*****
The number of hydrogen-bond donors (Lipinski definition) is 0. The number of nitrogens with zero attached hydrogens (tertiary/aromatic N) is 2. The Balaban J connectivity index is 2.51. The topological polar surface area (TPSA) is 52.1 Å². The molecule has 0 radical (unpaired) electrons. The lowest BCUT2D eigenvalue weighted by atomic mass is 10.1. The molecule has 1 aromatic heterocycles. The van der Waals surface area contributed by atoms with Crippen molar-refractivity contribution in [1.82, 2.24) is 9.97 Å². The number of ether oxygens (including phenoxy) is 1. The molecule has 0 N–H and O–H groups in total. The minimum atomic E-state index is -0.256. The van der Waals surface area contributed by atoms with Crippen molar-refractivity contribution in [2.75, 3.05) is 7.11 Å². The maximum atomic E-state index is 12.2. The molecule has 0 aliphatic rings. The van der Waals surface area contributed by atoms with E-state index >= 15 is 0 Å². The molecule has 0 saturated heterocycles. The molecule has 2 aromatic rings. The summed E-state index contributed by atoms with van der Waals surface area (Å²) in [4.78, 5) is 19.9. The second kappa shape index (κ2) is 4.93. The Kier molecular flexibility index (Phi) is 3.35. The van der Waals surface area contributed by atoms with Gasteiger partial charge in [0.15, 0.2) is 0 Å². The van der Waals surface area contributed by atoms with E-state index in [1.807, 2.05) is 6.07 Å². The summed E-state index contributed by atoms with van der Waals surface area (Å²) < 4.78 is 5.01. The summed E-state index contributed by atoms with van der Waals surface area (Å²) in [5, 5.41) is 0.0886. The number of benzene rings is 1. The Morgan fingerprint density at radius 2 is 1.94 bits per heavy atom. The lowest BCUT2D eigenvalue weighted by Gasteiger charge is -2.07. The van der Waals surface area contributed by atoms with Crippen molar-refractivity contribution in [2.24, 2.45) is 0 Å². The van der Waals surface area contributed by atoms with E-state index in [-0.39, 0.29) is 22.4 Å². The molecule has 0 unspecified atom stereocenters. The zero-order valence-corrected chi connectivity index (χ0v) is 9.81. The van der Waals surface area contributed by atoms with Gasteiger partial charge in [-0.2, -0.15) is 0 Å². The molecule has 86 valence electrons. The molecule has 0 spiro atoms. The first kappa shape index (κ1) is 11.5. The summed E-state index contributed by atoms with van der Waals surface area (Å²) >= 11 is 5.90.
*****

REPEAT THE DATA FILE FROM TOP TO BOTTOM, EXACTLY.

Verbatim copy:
The number of hydrogen-bond donors (Lipinski definition) is 0. The number of nitrogens with zero attached hydrogens (tertiary/aromatic N) is 2. The Balaban J connectivity index is 2.51. The topological polar surface area (TPSA) is 52.1 Å². The molecule has 0 radical (unpaired) electrons. The lowest BCUT2D eigenvalue weighted by atomic mass is 10.1. The molecule has 1 aromatic heterocycles. The van der Waals surface area contributed by atoms with Crippen molar-refractivity contribution in [1.82, 2.24) is 9.97 Å². The number of ether oxygens (including phenoxy) is 1. The molecule has 0 N–H and O–H groups in total. The minimum atomic E-state index is -0.256. The van der Waals surface area contributed by atoms with Crippen molar-refractivity contribution in [2.75, 3.05) is 7.11 Å². The maximum atomic E-state index is 12.2. The molecule has 0 aliphatic rings. The van der Waals surface area contributed by atoms with E-state index >= 15 is 0 Å². The molecule has 0 saturated heterocycles. The molecule has 2 aromatic rings. The summed E-state index contributed by atoms with van der Waals surface area (Å²) in [4.78, 5) is 19.9. The second kappa shape index (κ2) is 4.93. The Kier molecular flexibility index (Phi) is 3.35. The van der Waals surface area contributed by atoms with Gasteiger partial charge in [0.15, 0.2) is 0 Å². The van der Waals surface area contributed by atoms with E-state index in [1.807, 2.05) is 6.07 Å². The summed E-state index contributed by atoms with van der Waals surface area (Å²) < 4.78 is 5.01. The summed E-state index contributed by atoms with van der Waals surface area (Å²) in [5, 5.41) is 0.0886. The number of benzene rings is 1. The Morgan fingerprint density at radius 2 is 1.94 bits per heavy atom. The lowest BCUT2D eigenvalue weighted by Gasteiger charge is -2.07. The van der Waals surface area contributed by atoms with Crippen molar-refractivity contribution in [2.24, 2.45) is 0 Å². The van der Waals surface area contributed by atoms with E-state index in [-0.39, 0.29) is 22.4 Å². The molecule has 0 unspecified atom stereocenters. The zero-order valence-corrected chi connectivity index (χ0v) is 9.81. The van der Waals surface area contributed by atoms with Gasteiger partial charge in [-0.2, -0.15) is 0 Å². The molecule has 86 valence electrons. The molecule has 0 spiro atoms. The first kappa shape index (κ1) is 11.5. The summed E-state index contributed by atoms with van der Waals surface area (Å²) >= 11 is 5.90.